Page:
Rios hasn’t been fighting great opposition for a while. In looking back at Rios’ fights against Danny Garcia, Bradley and Diego Chaves, he should have lost all three of those fights instead of just two of them. Chaves was on his way to win over Rios when the referee stopped the fight disqualified the Argentinian for throwing an elbow. There was one round to go, and Rios, who was promoted by Top Rank at the time, was behind on the score cards and getting worked over by Diego. The fights where Rios has looked good was against a weight drained Alvarado, journeyman Herrera and Ramon Alvarez. Those aren’t good fighters. That’s why it could be a mistake for Hearn to have selected Humberto Soto as the opponent for Rios to fight on Saturday. Soto is the best fighter that Rios will have faced since his loss to Danny Garcia. This fight could be a mismatch. Soto is that good of a fighter.
Soto’s last loss was against Antonio Orozco in 2015 in losing a 10 round decision to a fighter promoted by Golden Boy Promotions. Soto looked great in that fight. The scoring was pretty poor. The fight took place at the StubHub Center, Carson, California. Soto was the visiting guy from Mexico taking on the American. It was never going to be easy for Soto to get a win. That fight likely would have been a win for Soto if it taken place in Mexico. He out-fought Orozco for 10 rounds, and found himself on the receiving end of a controversial decision. If Soto loses to Rios on Saturday night, it won’t be because of him being the visiting fighter. Soto is fighting at home in Tijuana. The boxing fans will be on his side. If Rios wants the win, he’s going to have to earn it the hard way by being the better fighter. Rios didn’t look good against Danny Garcia, Chaves and Bradley. Those are the best guys that Rios fought in the last six years since his defeat at the hands of Pacquiao in 2013.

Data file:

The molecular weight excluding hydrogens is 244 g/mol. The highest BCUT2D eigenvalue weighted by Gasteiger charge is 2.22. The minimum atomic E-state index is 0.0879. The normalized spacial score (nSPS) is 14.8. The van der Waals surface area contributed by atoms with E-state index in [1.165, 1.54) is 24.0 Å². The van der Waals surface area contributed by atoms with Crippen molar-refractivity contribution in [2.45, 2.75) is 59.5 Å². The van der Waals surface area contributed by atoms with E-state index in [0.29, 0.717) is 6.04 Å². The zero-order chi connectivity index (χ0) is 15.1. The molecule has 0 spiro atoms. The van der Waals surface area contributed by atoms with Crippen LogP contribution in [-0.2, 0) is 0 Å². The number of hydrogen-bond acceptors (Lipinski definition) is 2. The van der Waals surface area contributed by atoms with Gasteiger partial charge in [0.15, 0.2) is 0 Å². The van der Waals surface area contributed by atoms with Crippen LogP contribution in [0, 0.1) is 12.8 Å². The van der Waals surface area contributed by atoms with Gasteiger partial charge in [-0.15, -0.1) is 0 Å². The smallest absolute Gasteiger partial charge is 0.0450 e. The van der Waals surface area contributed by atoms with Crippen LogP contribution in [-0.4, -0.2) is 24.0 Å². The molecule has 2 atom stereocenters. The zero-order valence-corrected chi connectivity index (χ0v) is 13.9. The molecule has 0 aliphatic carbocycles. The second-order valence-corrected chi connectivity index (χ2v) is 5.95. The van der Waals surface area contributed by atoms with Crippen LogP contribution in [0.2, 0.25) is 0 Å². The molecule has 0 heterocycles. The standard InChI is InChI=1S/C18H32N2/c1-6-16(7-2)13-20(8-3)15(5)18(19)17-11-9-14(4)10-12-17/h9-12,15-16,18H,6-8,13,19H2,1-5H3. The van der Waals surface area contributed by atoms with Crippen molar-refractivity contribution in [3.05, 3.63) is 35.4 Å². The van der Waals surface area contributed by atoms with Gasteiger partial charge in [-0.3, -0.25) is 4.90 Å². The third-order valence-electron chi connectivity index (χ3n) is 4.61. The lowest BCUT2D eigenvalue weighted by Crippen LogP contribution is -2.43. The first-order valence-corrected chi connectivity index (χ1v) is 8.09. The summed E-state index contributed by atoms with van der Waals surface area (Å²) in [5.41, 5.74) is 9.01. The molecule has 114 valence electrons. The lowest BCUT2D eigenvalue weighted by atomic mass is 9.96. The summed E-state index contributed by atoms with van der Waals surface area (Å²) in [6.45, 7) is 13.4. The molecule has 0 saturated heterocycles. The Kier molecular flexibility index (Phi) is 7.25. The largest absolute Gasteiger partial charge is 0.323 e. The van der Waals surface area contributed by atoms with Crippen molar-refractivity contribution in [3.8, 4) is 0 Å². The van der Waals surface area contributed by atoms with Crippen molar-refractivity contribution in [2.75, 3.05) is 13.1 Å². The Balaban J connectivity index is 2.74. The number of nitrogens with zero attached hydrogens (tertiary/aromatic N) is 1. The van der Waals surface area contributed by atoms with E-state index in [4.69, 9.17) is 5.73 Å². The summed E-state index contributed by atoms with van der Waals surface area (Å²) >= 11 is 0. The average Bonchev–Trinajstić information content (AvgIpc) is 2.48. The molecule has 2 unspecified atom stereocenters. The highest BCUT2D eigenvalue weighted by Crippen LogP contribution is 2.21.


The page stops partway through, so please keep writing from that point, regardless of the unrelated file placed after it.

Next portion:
There are a lot of questions that are going to be answered on Saturday night about whether Rios has anything left at this point in his career. Some boxing fans think Rios is punch drunk, saying that he slurs when he speaks. He still punches hard, but he has very little hand speed, and his defense is nowhere to be found.
The body shots from Soto could be key to victory for him if he targets Rios’ midsection on Saturday night. Rios looked in distress the entire time he was getting hit with body shots from Bradley. Soto is arguably a better body puncher than Bradley is. If Soto has watched tape of Rios’ defeats, he’ll have noticed that he can’t take body shots well at all. If Soto invests in going to the body of Rios tomorrow night, we could see him scoring a knockout similar to the KO that Bradley scored over Rios in 2015.